I would like to ask that you take a few minutes and watch this video.  Mercy Project is an organization that I believe in.  I'm privileged to serve on its board and support the difference that is being made in the world through this ministry.  Take a few minutes and hear our story and pass this on to others who might be interested.  Chris Field, my friend and the MP executive director will be speaking at Kaufman Church of Christ, the church were I serve, on Sunday, September 2nd.  Come Join Us!

Thursday, August 9, 2012

Who's in Control?

I was reading through the story of Esther again this week and saw something I have never seen before. I love it when this happens with Scripture.

The story tells us that Xerxes is powerful, influential king.    He throws himself a party that is unlike any other party in an attempt to put his wealth and control and influence on display.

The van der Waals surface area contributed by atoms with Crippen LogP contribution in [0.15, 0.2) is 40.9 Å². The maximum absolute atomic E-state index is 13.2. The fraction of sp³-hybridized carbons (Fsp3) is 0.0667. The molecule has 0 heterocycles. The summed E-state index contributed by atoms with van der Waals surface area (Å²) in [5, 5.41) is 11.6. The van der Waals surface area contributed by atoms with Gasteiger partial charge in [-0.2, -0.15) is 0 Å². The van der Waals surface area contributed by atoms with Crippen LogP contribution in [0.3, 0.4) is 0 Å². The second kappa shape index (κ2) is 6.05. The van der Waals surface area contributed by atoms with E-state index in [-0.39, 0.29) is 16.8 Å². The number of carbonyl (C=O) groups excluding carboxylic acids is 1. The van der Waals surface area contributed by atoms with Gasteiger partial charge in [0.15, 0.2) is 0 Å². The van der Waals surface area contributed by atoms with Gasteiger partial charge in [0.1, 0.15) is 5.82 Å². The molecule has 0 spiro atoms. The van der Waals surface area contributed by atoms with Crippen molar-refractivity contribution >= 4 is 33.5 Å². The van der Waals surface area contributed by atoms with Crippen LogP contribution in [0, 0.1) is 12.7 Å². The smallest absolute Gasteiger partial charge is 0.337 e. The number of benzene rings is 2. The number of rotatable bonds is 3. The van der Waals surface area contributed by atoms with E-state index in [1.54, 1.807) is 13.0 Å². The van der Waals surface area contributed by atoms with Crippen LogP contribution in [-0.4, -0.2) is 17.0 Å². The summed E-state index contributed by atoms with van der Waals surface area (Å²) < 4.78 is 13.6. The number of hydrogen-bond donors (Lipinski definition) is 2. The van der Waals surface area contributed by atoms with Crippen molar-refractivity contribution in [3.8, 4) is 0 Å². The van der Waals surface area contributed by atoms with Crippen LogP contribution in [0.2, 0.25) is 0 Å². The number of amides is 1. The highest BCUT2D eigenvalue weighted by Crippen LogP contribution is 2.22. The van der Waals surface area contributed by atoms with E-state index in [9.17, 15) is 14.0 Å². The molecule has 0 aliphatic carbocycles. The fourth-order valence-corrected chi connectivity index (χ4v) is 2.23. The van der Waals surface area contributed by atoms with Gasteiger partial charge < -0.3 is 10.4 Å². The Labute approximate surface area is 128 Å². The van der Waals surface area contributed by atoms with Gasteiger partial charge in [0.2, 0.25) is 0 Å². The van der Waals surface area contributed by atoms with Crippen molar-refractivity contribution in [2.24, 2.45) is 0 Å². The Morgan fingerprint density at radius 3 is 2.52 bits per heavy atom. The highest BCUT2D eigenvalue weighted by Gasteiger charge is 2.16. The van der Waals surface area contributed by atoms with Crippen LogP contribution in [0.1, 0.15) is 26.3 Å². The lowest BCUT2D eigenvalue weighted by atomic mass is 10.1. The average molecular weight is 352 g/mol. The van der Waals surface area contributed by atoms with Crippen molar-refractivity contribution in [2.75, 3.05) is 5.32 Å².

Xerxes has all the control.

His queen, Vashti, is asked to come out and parade in front of all the men at a party that king Xerxes has thrown for himself.  She asked to come out in her royal crown, a reference that a number of people think means come out in only your royal crown.
Queen Vashti becomes one of my favorite characters in the story at this point because she refuses to do the thing she has been asked to do and parade herself naked in front of the men in Xerxes kingdom.

Xerxes may not have as much control as he thinks.

But because the story tells us so much about Xerxes power and influence you know it isn't going to end well for Vashti.  She's banished and the search for a new queen begins.